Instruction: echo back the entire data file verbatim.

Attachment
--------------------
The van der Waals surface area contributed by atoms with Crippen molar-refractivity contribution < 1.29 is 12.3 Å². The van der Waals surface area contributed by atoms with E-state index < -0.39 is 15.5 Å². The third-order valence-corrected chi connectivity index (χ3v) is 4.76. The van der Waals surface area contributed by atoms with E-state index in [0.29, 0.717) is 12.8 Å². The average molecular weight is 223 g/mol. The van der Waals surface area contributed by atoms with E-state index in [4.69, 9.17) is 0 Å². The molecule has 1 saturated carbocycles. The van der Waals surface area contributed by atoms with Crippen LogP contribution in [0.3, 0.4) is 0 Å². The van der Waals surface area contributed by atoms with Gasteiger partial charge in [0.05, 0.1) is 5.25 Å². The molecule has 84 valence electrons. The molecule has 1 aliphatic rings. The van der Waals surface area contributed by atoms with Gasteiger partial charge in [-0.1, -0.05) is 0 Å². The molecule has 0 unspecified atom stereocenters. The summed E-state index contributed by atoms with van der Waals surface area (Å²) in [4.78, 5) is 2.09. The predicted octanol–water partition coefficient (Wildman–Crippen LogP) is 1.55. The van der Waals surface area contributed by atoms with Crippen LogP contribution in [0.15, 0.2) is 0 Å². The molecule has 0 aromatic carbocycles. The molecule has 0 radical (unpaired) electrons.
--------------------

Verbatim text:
The van der Waals surface area contributed by atoms with Crippen molar-refractivity contribution < 1.29 is 12.3 Å². The van der Waals surface area contributed by atoms with E-state index < -0.39 is 15.5 Å². The third-order valence-corrected chi connectivity index (χ3v) is 4.76. The van der Waals surface area contributed by atoms with E-state index in [0.29, 0.717) is 12.8 Å². The average molecular weight is 223 g/mol. The van der Waals surface area contributed by atoms with E-state index in [4.69, 9.17) is 0 Å². The molecule has 1 saturated carbocycles. The van der Waals surface area contributed by atoms with Crippen LogP contribution in [0.3, 0.4) is 0 Å². The van der Waals surface area contributed by atoms with Gasteiger partial charge in [0.05, 0.1) is 5.25 Å². The molecule has 84 valence electrons. The molecule has 1 aliphatic rings. The van der Waals surface area contributed by atoms with Gasteiger partial charge in [-0.1, -0.05) is 0 Å². The molecule has 0 unspecified atom stereocenters. The summed E-state index contributed by atoms with van der Waals surface area (Å²) in [4.78, 5) is 2.09. The predicted octanol–water partition coefficient (Wildman–Crippen LogP) is 1.55. The van der Waals surface area contributed by atoms with Crippen LogP contribution in [0.15, 0.2) is 0 Å². The molecule has 0 aromatic carbocycles. The molecule has 0 radical (unpaired) electrons.